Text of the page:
I haven't posted for a while, the weather has been awful, the finds in the opshops have been minimal, and I'm adapting to retro not just being a style alternative but a way of life for all of Australia.
As the joke goes, due to cutbacks the light at the end of the tunnel has been turned off. Morning tea, the Pit of Despair. Last week. Off-pay week, always a dark time. Due to belt tightening, the morning papers have been cancelled. There was a brave social experiment - more capitalist, really - whereby everyone was to chip in a few cents to pay for a paper. That failed, epicaly, because it turned out that people preferred the socialist, government provided papers and long pockets and very short arms were the order of the day.
Due to my jaundiced view of the quality of press reporting, I avoid the world according to Murdoch (has nobody seen that James Bond movie* with the media mogul manipulating events for news? It was a documentary.) I take a book to work. A chap who sits nearby is also an avid reader, we have similar tastes and often share books.
The workforce, depleted by natural attrition, has divided into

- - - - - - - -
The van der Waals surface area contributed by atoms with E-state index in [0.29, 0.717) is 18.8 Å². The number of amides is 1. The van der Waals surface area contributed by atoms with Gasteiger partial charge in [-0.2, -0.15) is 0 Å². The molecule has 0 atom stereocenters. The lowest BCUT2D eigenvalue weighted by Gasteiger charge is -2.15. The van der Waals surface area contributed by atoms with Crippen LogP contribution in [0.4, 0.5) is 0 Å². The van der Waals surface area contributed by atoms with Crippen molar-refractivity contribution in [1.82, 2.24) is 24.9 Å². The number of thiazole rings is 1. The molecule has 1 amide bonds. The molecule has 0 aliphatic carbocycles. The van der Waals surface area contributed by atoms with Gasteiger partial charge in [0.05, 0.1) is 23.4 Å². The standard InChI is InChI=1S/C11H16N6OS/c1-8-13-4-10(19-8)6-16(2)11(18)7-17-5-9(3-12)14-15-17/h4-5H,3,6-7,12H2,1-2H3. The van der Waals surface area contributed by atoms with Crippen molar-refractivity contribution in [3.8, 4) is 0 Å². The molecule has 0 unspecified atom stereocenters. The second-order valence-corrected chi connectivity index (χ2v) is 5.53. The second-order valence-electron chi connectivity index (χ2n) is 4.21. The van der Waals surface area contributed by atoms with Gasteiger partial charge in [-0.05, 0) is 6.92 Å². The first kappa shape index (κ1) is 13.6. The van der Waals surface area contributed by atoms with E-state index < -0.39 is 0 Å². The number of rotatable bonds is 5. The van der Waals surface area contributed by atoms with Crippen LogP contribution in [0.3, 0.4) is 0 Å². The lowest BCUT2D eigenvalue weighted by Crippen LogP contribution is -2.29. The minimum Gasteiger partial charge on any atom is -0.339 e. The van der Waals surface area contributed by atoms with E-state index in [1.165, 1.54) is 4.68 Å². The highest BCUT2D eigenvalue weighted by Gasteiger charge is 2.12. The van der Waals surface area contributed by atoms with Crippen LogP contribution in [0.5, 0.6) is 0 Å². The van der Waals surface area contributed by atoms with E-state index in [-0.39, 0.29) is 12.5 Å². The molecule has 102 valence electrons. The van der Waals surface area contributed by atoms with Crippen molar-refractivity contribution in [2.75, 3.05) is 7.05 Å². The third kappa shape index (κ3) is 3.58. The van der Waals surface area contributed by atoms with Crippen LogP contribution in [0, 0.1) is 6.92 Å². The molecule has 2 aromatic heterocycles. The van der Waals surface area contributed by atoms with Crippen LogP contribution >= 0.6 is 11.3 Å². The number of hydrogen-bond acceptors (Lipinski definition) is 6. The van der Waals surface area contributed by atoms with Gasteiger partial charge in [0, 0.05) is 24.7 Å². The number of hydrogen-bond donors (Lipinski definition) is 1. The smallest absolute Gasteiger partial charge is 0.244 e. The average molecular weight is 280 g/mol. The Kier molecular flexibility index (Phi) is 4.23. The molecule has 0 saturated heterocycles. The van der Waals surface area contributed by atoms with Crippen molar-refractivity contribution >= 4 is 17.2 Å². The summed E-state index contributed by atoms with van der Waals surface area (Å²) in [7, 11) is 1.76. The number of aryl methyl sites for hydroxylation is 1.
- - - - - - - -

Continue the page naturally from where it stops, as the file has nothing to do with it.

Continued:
three groups, the readers, the iphone game players, and the one who stares into space. Luckily, we haven't had to resort to conversation yet. It transpires that the space starer hadn't read a book in 16 years. Not because of any learning disability, but purely by choice. As you can imagine, I was stunned. Gobsmacked. Amazed. He has children, did he not even read them Pooh (the proper one); Harry Potter; Alice in Wonderland?
My son outgrew Harry Potter, but I had to have closure and kept on lining up for the books on the day they were released. My daughter insisted I read the Twilight novels. I would have preferred to poke my eyes out with a 2B pencil, I was so relieved when she lost interest. I was losing the will to live. But at least she was reading. So read them I did.
There's a thing on Pinterest, allegedly a John Waters quote, which says something like 'If you go home with somebody and they don't have books, don't f*** them.' I have to say, I think Mr Waters has a valid point. My jaw dropped even lower when my esteemed but bookless colleague actually went on to ask what could be gained from reading a book? The reading chap may have actually groaned at that point, and I believe I may have whimpered.
Knowledge. Amusement. Wit. Imagination. History. Exercise for the brain. Expanded horizons.
A house is not a home without books. A person without books is liable to remain single and unloved for a very long time. And I can't believe I'm taking dating advice from John Waters.
*Ironically, not a Fleming book.